Right now in our part of the world the burgeoning, budding spring loveliness is all around us.  Even if you don’t have a garden it isn’t hard to find a few buds or blooms.  This type or arrangement is marvellously non-discerning.  Here are five ways you can use bottles like this to satisfying effect:

131116 Pierre bud vase1. One perfect bloom in a bud vase

Meet Pierre (de Ronsard).  I get ridiculously excited when M. de Ronsard decides to pop out a few fat, heavy buds, the petals of which open gradually into this lovely old fashioned quatrefoil arrangement.  It speaks for itself and doesn’t need any further embellishment.

 

131116 burgundy sweet peas

2. The tiny, fragrant bouquet

I wish I could link you through to the amazing old fashioned scent of these purple sweet peas.  If anything will take you back to your grandmother’s garden, it will be these.  The stems are not always as long as you might like, which is why these little bottles are just perfect.

 

131115 Purple Opium poppy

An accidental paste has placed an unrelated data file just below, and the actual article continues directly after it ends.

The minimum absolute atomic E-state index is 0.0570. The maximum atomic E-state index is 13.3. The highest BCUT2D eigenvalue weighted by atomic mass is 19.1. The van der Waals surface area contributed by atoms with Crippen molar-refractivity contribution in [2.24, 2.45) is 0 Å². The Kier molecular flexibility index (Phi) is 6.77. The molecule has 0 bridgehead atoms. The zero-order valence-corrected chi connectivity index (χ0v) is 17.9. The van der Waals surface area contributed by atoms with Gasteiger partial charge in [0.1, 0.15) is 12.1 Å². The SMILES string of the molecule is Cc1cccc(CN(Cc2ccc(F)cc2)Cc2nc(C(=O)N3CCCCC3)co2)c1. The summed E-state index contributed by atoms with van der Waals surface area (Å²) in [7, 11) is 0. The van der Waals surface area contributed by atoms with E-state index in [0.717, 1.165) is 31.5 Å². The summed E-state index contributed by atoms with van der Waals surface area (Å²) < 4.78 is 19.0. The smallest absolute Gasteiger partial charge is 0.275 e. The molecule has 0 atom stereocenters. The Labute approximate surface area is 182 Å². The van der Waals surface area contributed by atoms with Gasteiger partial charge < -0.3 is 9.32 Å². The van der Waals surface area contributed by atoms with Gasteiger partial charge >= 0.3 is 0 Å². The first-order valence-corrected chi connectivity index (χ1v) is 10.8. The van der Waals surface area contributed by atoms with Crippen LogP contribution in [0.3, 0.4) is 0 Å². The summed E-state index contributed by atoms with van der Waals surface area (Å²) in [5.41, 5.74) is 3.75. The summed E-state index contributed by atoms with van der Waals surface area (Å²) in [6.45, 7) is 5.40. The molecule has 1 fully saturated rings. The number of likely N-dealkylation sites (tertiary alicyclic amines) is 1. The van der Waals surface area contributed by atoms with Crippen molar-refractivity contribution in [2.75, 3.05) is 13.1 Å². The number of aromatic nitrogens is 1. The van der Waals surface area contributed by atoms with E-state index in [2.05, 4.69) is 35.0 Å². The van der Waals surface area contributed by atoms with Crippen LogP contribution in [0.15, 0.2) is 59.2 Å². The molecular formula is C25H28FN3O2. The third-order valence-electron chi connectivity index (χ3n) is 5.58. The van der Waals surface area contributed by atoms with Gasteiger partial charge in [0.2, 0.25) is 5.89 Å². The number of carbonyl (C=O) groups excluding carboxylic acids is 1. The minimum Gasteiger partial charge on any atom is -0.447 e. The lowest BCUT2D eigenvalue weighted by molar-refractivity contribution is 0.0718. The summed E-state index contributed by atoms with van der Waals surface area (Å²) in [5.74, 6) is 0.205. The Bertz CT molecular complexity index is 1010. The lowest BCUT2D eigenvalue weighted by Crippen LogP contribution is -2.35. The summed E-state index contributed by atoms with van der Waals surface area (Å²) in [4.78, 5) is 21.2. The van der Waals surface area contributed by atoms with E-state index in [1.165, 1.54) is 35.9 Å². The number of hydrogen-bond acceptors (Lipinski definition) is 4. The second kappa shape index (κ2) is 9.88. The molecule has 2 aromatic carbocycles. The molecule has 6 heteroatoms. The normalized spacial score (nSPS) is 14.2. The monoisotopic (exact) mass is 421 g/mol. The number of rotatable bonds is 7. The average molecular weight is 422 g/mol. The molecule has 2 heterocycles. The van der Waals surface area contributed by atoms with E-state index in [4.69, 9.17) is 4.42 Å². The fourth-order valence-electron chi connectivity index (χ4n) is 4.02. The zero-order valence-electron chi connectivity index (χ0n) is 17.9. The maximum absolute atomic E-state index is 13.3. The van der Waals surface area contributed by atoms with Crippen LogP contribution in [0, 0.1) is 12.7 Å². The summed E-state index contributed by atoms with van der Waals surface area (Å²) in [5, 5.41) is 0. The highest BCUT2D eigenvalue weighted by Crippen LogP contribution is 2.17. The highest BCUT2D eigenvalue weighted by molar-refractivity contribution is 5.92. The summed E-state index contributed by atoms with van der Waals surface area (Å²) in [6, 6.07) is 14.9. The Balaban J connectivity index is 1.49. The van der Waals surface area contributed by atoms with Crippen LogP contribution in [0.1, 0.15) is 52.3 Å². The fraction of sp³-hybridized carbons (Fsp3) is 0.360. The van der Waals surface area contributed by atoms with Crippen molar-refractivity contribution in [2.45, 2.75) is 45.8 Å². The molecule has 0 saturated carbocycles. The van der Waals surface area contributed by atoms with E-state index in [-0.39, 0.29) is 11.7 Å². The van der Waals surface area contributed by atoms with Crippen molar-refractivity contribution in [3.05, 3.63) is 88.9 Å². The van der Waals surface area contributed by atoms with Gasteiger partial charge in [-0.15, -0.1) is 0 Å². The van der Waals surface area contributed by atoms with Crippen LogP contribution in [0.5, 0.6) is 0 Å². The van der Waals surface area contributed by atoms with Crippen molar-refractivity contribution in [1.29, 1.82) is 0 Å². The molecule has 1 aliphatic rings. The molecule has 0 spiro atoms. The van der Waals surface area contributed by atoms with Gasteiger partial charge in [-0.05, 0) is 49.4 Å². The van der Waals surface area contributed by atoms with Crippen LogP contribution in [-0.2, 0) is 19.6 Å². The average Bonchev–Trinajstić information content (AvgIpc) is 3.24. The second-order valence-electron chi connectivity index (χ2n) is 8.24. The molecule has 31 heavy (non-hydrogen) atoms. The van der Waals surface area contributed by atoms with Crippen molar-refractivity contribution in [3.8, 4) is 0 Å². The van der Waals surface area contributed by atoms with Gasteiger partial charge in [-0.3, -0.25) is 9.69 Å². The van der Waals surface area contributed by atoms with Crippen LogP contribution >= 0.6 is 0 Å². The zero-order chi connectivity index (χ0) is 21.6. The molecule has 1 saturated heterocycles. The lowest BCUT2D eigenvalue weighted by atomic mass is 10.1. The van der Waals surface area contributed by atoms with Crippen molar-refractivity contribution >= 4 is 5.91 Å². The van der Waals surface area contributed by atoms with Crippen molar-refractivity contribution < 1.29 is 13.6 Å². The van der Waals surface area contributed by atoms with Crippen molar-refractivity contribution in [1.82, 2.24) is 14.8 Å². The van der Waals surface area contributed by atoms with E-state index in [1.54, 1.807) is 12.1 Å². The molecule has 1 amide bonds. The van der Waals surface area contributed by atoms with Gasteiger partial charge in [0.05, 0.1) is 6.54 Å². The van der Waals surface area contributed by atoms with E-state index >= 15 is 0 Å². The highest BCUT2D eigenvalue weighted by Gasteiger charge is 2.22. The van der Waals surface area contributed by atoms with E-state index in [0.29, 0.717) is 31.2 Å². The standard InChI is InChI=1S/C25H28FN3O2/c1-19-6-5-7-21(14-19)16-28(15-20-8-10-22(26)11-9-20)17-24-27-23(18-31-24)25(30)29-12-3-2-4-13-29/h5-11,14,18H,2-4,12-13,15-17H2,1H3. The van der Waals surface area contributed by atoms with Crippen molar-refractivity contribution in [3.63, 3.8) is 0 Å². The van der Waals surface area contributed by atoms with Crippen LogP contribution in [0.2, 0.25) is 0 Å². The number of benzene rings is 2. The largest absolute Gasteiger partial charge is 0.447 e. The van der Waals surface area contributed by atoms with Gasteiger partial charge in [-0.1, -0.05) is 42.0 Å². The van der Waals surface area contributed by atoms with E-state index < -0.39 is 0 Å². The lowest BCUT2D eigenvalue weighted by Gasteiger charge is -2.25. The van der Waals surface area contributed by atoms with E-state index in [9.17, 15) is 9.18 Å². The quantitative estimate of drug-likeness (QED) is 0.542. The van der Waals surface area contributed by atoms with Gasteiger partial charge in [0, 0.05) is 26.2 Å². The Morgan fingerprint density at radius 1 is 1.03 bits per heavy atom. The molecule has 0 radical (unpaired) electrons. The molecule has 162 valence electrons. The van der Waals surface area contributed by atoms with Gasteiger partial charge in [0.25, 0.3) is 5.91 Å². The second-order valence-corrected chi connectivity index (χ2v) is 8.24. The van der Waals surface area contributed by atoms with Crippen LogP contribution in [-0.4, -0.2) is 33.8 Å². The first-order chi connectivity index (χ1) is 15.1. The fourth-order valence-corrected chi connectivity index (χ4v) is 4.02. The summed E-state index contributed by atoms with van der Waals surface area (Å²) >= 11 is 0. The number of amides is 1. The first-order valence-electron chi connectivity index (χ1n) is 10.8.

131116 poppy flower heads close3. the ‘personality’ seed pod arrangement

These glorious purple opium poppies bloom and then give way to these plump upraised seed pod faces.  They seem to have their own comical characters and I like to see them in chatty little groups. My children sometimes draw fierce little faces on them when I am not looking.  It can be quite disconcerting to have a flower arrangement stare back at you!

131116 dinner party flowers

4. The easiest dinner party arrangement ever

I used eleven small glass bottles and whatever I could find in the garden to create this centrepiece for a dinner with friends last night. This is an extremely simple arrangement to create but it brought lovely colour and sparkle to the table creating and a real sense of occasion.  On a practical note, the cakestand makes it easier to remove the arrangement from the table when it came time to put the main dishes on the table.

131116 centrepiece deconstructed

131116 fresh flower ringTo make the arrangement simply, cut the stems to roughly the same height and place them in their bottles on the base of a glass cake stand or plate. This brings them together and give them some height.. Add simple tealights in decorative glasses for a bit of glimmer.

131116 House elf 5.  The birthday party